Let them eat whatever they want? Are you crazy!
Start talking about letting kids make their own food choices, and this is pretty much a universal reaction. People go right to the extreme: “If my kid could eat whatever he wanted, his diet would consist entirely of cake, candy, soda pop, and potato chips.” “She would gain 50 pounds in 50 days if I gave her free reign.” “I swear he would eat until he threw up and then go right on eating.”
So when people first hear that many radical unschoolers do not place limits on foods or label some food as “good” and other food as “junk”, people are not only incredulous, but kind of horrified. Images of obese yet hyper children with blackened teeth loom large. Coming from a mainstream perspective, it seems impossible to believe that children without food restrictions could actually turn out healthy.
Over and over again, parents practicing radical unschooling have proven that the outcome is the polar opposite of what we fear. Their children often have far healthier attitudes about food, and have healthier eating habits than many of their mainstream counterparts.
What accounts for this? One major reason is this: by demonizing certain types of food, and then setting limits on it, we artificially inflate its value. It’s the “forbidden fruit” so to speak. As a child, severe restrictions were set on my sugar intake. When I had sleep overs at a friend’s house, guess who picked the Cheerios, and who had about six bowls of Sugar Pops? I’m sure I don’t need to spell it out. Since I’d never get Sugar Pops at home, I knew a sleep over was my one chance to indulge. So I did. A lot. My friend, who was used to seeing the “sugar cereals” right next to the “healthy” ones in her cupboard felt the freedom to choose whatever she actually wanted that morning. Lots of mornings, it was the “healthy stuff”.
Another reason unschooled kids make good choices is that they have learned to listen to their bodies. Too often, mainstream children are told when to eat, how much to eat, and when to stop. We’ve all heard the familiar maxims: No snacks right now, you’ll spoil your dinner! Three more bites and you can be done! You need to finish your dinner if you want any dessert! Great job clearing your plate! Even something as seemingly innocuous as “It’s time for lunch” can serve to sever a child’s actions from her physical needs.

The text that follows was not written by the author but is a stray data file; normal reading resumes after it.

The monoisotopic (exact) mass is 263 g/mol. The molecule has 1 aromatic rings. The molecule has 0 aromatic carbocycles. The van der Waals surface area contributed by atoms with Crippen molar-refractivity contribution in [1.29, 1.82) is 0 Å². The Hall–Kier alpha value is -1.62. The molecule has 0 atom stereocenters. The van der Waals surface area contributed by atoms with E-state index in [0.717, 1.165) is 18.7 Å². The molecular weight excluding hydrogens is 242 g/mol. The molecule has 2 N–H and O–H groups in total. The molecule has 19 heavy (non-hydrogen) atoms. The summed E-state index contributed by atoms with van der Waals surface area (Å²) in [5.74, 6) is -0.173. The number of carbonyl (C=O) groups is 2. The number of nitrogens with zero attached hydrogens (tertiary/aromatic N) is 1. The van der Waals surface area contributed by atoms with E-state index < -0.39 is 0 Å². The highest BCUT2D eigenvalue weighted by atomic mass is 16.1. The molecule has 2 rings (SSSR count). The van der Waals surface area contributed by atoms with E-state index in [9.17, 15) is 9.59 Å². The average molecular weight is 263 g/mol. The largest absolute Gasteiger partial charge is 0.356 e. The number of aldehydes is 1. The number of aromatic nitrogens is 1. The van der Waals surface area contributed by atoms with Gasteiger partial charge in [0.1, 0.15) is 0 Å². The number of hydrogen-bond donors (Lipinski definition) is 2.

As with all aspects of radical unschooling, this is not a hands-off approach. It’s not about stocking the pantry with every bit of “junk food” under the sun, and then letting kids have at it while we go have a civilized (and low fat) meal in the dining room. It takes intentionality. I spend a lot of time talking with my kids about food choices. What I don’t do is call some healthy and some junk. Or call some “meal” foods and others “desserts”. Instead, we talk about balance. We talk about what different types of food bring to the table, so to speak. Some are particularly suited for building muscle, or developing the immune system, or laying down bone. Some may not make noticeable contributions to growing bodies, but bring us delight in and of themselves. It’s all good. And it’s all good to know.
I also spend a lot of time helping my kids learn to read their own physical cues. I trust them. I trust that their bodies will cue them. I trust that they can become competent at reading those cues. At our house, you don’t hear “3 more bites to go”. You hear “Is your tummy telling you you’re full? Feel free to leave the extra.” You don’t hear, “Broccoli first, then cookies”. You hear, “Help yourself. You decide what you want to eat first.”
Will they always make great choices? Of course not. None of us does. But those are great opportunities to help them reflect. Once, my daughter Faith, who has issues with gluten, over-indulged and actually did vomit (let me mention here that over-indulging for her is maybe three cookies, and we were still striving to learn what her body can and can’t tolerate).
This was certainly an opportunity. I could have gone several ways with it. One option: prissily saying something to the effect of, “Well, I guess you’ll remember next time what happens when you don’t eat right” (sort of a watered down version of you made your bed…). Or I could have laid down the law, telling her that until she learned moderation, she was going gluten-free, all day, every day. What I did do was take care of her, lavishing her with lots of sympathy and compassion. Snuggles on the couch with a special blanket and sips of ginger ale ensued. Later, we talked it over. And without my shaming her, or controlling her with an iron fist, she was able to decide for herself that she wanted to limit her gluten intake. Nowadays, she’s the kid who takes two bites of a cookie and walks away satisfied. (She’s my best food story, by the way, and if you want to hear more about her, check out the post I wrote).
Click here to read Joyce Fetteroll’s answers to food questions.
Click here to read one of my blog posts about this topic.